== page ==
The other day in Toronto, a dude at a TFC game sexually harassed Shauna Hunt, a news reporter, using the popular phrase 'fuck her right in the pussy', which is the punchline to a rape joke the set up of which is 'what will you do if you find the missing girl?'. The guy didn't say the phrase, she beat him to the punch. He's was waiting his turn to try and get a shot at saying it. She overheard him and his friends plotting, and she decided not to wait to be humiliated again (it had already happened at least once that day). So this guy got confronted. And it blew up, of course, and rightfully so. It blew up for a lot of people and for a lot of reasons.
Most people saw the problem. Some defended the action saying things like boys will be boys, or it was only because he was drunk, or she shouldn't have talked to drunk men, or isn't this being blown out of proportion, or they're just idiots, or aren't we getting way to offended over everything these days.
Well, maybe. But likely not. To all of them. Yes, the guy is an idiot. Fact. Yes, he was drunk. Fact .Yes, this blew up really big. And it was 'out of proportion', sadly, because the 'proportion' to which it was being measured, was silence. It's been the 'shut up and take it mentality', where those whose right's are being trampled on should hush up and not make it hard or painful for those who are trampling. Because G-D forbid the abusers get harmed in the making of this injustice.
Well, in this case, the abuser did become 'the victim' losing his job over the matter, and receiving a 'public shaming' - which naturally has caused a backlash as well. I have a lot of ideas about all of this. But Instead, I want to post the things I've been reading that have been helping me see my way through this. And yes, many of these will feel like they are one sided. I actually haven't found anything intelligent to say that that man should be allowed to say what he did without consequences.
I stand in a strange spot though in that I don't know how I feel about the consequences in relation to the problem. My jury is out. He got fired, and that sucks for him, and it's great for anyone who worked there who would have felt uncomfortable having to work by his side, so I think there's justice in there somewhere, but it also doesn't solve the problem of his misogyny. It does address it. It does send a message and therefore has some value. And I know it's not his work's job to fix him. But exactly what message does it send? Does it send hate underground, where it can fester and thrive? Does it work to re-educate the future generation? I really don't know. But I appreciate that something has happened. Because I've seen nothing happen far too much.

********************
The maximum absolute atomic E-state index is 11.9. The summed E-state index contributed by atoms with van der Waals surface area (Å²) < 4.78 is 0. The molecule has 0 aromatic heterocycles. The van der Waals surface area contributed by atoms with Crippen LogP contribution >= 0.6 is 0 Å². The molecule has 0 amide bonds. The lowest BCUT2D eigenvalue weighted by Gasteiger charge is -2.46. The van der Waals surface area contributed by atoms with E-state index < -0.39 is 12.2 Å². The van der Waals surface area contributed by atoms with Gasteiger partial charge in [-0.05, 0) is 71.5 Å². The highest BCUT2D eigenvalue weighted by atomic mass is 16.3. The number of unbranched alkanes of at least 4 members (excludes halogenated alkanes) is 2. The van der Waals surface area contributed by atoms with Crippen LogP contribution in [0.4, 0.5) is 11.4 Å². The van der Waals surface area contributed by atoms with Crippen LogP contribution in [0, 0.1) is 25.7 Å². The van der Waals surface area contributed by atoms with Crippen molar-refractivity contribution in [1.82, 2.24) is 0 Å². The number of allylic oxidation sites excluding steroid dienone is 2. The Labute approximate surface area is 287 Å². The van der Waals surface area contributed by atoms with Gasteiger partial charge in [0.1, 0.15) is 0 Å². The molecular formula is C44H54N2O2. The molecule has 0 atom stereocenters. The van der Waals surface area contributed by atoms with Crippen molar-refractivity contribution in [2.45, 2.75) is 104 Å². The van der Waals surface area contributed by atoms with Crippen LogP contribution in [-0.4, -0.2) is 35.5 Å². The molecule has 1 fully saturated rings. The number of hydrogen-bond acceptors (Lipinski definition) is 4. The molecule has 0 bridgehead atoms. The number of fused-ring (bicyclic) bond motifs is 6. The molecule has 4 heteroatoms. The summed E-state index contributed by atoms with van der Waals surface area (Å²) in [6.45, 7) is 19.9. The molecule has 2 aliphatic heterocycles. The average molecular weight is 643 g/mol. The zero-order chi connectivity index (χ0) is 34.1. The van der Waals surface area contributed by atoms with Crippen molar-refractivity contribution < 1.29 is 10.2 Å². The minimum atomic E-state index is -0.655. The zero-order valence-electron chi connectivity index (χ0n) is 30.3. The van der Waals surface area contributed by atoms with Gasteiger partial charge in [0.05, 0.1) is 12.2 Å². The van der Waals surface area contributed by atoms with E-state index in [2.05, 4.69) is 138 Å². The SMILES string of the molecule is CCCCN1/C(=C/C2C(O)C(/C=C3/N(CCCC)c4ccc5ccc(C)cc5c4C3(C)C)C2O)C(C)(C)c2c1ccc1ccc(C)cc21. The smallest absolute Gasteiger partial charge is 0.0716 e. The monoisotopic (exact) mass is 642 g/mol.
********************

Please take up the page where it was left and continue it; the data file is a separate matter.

The media's reaction has been something to follow as well, since they help frame this for the public. So when I read The Toronto Star post an article with the title How Toronto turned a drunken prank into a workplace bullying issue it made want to scream and throw things because even they are missing the point. It was never just a drunken prank. The only reason it was ever framed that way it because nobody called it was it was - sexual harassment. A lot of things were 'allowed' due to silence that were CLEARLY not okay. Slavery. Rape. Concentration Camps. Colonialism. Thanksgiving! Okay, before I start a new blog here...read some words from some smart pals.
Caitlin Baker shared this article, which was very interesting around the 'culture of shaming' and how it has affected some 'victims'. A great article, really. Smart and sympathetic. And raises big questions, which these things should. How One Stupid Tweet Blew Up Justine Sacco’s Life
And Lauren MacKinlay - actress and producer and organizer of Women On Screen along with a few other gems of human beings - then shared THIS. As did Farah Mehrani. As did....Well, Lauren sent it to me first, because she's not ahead of the curve, she IS the curve when it comes to these types of smart movements. And I was reminded how intelligent the friends are I have on my fb, and how strong their commitment to ally-ship is, even as we're all figuring out what it means to be an ally, and how it works.
I love my community. I appreciate the open minded people within it who don't share my views and are able to have intelligent, articulate conversations regarding the nuances of things we haven't 'solved'. I appreciate the people who can listen, who can be wrong, who can learn, who are hungry to hear empathetically and live honestly.
I've been wrong many times. I have a hard time saying it. I have a hard time saying sorry when I've hurt someone. I want to be a better person. And I fight for it. And I appreciate that I have a community who wants better for me. In turn, I want better for others. Being an ally is everything, but it's also one of the most difficult things I'm wrapping my heart around.
I want to take the time to thank everyone who showed up to discuss the events of that day everywhere, and ask - did anything change for you? what changed and how? did you come away with a new idea or perspective? how are you different after living through the events of that day/week?